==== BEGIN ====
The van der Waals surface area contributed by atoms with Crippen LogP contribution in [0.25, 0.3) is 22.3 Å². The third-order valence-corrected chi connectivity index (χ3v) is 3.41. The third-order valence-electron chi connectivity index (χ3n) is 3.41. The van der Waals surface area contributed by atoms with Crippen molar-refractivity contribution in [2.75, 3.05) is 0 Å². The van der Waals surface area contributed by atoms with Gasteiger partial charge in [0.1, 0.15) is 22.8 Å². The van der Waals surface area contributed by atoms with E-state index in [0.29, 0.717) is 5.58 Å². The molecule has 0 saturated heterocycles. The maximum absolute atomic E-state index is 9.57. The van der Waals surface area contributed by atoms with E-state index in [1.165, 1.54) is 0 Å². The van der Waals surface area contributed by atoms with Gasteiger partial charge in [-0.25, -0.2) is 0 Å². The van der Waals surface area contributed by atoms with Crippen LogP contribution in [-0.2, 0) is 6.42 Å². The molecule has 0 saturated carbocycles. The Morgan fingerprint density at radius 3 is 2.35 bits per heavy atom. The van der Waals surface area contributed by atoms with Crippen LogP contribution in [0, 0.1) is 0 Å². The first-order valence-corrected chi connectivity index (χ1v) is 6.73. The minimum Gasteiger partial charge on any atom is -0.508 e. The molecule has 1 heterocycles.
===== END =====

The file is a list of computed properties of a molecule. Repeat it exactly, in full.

The van der Waals surface area contributed by atoms with Crippen LogP contribution in [0.25, 0.3) is 22.3 Å². The third-order valence-corrected chi connectivity index (χ3v) is 3.41. The third-order valence-electron chi connectivity index (χ3n) is 3.41. The van der Waals surface area contributed by atoms with Crippen molar-refractivity contribution in [2.75, 3.05) is 0 Å². The van der Waals surface area contributed by atoms with Gasteiger partial charge in [0.1, 0.15) is 22.8 Å². The van der Waals surface area contributed by atoms with E-state index in [0.29, 0.717) is 5.58 Å². The molecule has 0 saturated heterocycles. The maximum absolute atomic E-state index is 9.57. The van der Waals surface area contributed by atoms with E-state index in [1.165, 1.54) is 0 Å². The van der Waals surface area contributed by atoms with Gasteiger partial charge in [-0.25, -0.2) is 0 Å². The van der Waals surface area contributed by atoms with Crippen LogP contribution in [-0.2, 0) is 6.42 Å². The molecule has 0 saturated carbocycles. The Morgan fingerprint density at radius 3 is 2.35 bits per heavy atom. The van der Waals surface area contributed by atoms with Crippen LogP contribution in [0, 0.1) is 0 Å². The first-order valence-corrected chi connectivity index (χ1v) is 6.73. The minimum Gasteiger partial charge on any atom is -0.508 e. The molecule has 1 heterocycles.